White House Unveils Sequestration Plan
OMB issues report on budget cuts that would take place if Congress doesn't act.
Updated: September 14, 2012 | 5:51 p.m.
September 14, 2012 | 5:10 p.m.
U.S. weapons purchases would be
slashed, programs to protect food and water safety would take a hit, and
crime-prevention programs would be scaled back if Congress fails to act
to prevent automatic cuts known as the sequester from taking effect at
the beginning of next year, the White House warned on Friday.
by the White House Office of Management and Budget described
sequestration as a "blunt and indiscriminate instrument" and said the
cuts would be harmful to the country. They are mandated by the 2011
Budget Control Act, which requires across-the-board cuts of $109 billion
per year for nine years in an array of government programs.
Sequestration will go into effect starting Jan. 2 unless Congress can
reach a deficit-reduction deal to head it off.
The cuts would be
divided evenly between discretionary domestic and defense spending. Most
entitlement programs, such as Social Security and Medicaid, would be
shielded from cuts. Veterans' benefits and unemployment insurance would
also be exempted.
A House GOP plan that passed the chamber on a
party-line vote earlier this year would have made additional cuts to
domestic programs in order to shift more money to defense. Congressional
Republicans have stressed the dangers of cutting defense spending, but
the primary point of contention between them and Democrats has been over
whether revenue increases should be part of any deficit-reduction plan.
394-page OMB report includes graphs and tables, but its warnings about
the consequences of sequestration were part of a push by the
administration to ratchet up pressure on Congress to make a deal on the
budget. Among the highlights from the report:
defense appropriations would be cut by 9.4 percent, while nondefense
discretionary would be cut by 8.2 percent. Percentages are based on
fiscal year 2012 spending before any adjustments made the continuing
resolution Congress is currently considering, senior administration
officials told reporters on a conference call.
- Next year’s defense spending would take a $55 billion hit, but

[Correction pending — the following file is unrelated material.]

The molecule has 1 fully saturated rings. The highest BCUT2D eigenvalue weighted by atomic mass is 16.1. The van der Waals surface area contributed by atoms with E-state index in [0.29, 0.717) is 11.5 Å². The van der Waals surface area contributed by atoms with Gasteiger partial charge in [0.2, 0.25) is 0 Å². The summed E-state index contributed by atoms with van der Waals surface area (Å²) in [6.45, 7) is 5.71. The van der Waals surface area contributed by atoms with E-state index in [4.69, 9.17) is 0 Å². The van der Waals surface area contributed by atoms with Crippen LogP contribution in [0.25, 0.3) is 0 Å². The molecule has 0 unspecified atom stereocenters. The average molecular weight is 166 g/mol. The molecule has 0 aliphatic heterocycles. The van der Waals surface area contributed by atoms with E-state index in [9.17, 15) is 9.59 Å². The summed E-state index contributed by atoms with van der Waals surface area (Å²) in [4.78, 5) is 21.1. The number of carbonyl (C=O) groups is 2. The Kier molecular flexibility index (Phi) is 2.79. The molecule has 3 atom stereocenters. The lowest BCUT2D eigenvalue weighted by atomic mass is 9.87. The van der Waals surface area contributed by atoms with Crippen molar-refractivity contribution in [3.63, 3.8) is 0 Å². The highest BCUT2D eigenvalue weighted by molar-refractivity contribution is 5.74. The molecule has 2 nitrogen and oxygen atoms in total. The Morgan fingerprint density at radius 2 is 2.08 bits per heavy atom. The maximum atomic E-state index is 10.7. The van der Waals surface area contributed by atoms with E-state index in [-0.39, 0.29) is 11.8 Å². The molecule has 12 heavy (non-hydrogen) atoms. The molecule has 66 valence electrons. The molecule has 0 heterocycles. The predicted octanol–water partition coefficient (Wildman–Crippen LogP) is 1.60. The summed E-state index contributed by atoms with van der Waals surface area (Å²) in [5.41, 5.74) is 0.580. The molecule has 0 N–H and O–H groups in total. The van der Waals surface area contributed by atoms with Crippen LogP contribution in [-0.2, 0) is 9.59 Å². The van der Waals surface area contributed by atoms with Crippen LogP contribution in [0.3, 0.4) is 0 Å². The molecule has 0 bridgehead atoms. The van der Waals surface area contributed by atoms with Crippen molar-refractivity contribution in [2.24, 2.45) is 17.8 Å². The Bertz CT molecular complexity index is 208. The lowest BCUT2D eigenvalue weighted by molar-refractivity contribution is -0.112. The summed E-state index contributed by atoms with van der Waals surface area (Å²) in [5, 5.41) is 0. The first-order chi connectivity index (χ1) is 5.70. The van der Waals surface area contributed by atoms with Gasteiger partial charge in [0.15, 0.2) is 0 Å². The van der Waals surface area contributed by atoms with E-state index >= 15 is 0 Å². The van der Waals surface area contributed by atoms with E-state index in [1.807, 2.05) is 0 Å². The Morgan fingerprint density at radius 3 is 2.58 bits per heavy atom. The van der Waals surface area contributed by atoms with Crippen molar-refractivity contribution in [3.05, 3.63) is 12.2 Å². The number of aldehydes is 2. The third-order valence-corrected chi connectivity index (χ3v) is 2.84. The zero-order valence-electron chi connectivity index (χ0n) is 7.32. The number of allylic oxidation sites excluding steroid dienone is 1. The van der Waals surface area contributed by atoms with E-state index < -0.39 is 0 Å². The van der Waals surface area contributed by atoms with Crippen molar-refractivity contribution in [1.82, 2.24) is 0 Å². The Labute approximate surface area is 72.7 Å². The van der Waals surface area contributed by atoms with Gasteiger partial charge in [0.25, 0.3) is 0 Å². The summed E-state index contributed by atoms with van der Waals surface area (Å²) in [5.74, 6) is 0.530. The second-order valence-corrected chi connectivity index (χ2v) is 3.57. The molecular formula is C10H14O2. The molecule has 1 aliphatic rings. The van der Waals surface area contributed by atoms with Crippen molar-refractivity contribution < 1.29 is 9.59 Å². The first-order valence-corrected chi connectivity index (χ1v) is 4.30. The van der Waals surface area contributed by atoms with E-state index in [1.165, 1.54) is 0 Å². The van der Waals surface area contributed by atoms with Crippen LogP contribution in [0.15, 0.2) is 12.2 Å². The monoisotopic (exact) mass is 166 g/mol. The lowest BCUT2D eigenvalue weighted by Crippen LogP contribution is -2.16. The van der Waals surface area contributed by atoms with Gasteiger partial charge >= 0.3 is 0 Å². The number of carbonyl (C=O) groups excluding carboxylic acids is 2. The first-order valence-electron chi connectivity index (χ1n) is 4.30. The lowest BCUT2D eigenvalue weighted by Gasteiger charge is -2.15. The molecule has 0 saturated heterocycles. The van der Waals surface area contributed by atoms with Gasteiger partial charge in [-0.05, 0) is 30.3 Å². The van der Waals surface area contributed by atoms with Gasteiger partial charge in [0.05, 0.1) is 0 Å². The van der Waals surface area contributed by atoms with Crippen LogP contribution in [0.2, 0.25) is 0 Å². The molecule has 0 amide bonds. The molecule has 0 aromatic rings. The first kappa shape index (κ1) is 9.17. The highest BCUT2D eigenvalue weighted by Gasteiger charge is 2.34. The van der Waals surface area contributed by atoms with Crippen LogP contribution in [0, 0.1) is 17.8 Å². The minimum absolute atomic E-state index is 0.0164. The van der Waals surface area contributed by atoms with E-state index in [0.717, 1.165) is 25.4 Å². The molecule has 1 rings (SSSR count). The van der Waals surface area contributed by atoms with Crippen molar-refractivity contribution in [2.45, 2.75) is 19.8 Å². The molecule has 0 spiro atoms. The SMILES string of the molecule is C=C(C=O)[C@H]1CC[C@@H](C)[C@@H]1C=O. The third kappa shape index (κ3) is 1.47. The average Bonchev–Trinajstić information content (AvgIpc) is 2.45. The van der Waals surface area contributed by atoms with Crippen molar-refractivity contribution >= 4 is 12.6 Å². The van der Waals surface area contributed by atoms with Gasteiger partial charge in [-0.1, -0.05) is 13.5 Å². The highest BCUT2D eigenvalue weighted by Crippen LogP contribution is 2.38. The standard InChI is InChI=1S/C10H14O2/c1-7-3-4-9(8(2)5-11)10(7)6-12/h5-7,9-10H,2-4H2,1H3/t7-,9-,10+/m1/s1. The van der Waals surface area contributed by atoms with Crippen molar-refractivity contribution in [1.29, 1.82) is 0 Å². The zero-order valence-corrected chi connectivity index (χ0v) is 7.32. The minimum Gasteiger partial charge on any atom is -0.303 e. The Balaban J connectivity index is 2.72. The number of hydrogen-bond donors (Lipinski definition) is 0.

military pay and benefits would remain unscathed, because President
Obama has made clear that the across-the-board cuts would spare military
personnel accounts. Administrative expenses for the Veterans Affairs
Department, along with veterans’ benefits and health care, also would
- To make up for the exemption of military personnel accounts, other
Pentagon budget accounts would be cut deeper—including, for example,
spending for weapons procurement and shipbuilding.
- The Pentagon's Overseas Contingency Operations fund, the source of
money spent on the war in Afghanistan, would be subject to
cuts. However, the report states that the Defense Department would be
able to shift funds as necessary to make sure the country’s
“war-fighting and critical military readiness capabilities were not
- Last month, Deputy Defense Secretary Ashton Carter promised a House
panel that the department would try to protect the wartime operating
budget as much as possible. Still, the sequestration could result in a
reduction of readiness for many non-deployed units, delays in
investments for new equipment and facilities, and cutbacks in military
research and equipment repairs, the report said. (Carter has previously said
civilians could face a partial hiring freeze and unpaid furloughs under
sequestration, and the Pentagon would likely buy four fewer F-35
aircraft, one less P-8 aircraft, 12 fewer Stryker vehicles, and 300
fewer Army medium and heavy tactical vehicles compared with Obama’s
fiscal 2013 request.)
- The administration does not yet have estimates of federal workforce
job losses or furloughs if sequestration goes into effect, the
administration officials said.
- Two programs established in the 2010 Affordable Care Act would be
protected from cuts — funding for an insurance pool for “high-risk”
patients who were denied coverage due to a preexisting condition and a
that aims to get consumer insurance exchanges off the ground.
- Sequestration would also reduce the account for embassy security,
construction and maintenance by 8.2 percent, an especially sensitive
detail considering the assaults on several U.S. diplomatic posts this
week, including Tuesday’s attack on the U.S. Consulate in Benghazi,
Libya, that killed ambassador Chris Stevens and three other personnel.
Protesters, reportedly incensed by an anti-Muslim film, also stormed the
embassy compound in Tunisia’s capital on Friday, setting fire to trees
and destroying property, after similar violent protests on embassy
grounds in Egypt and Yemen.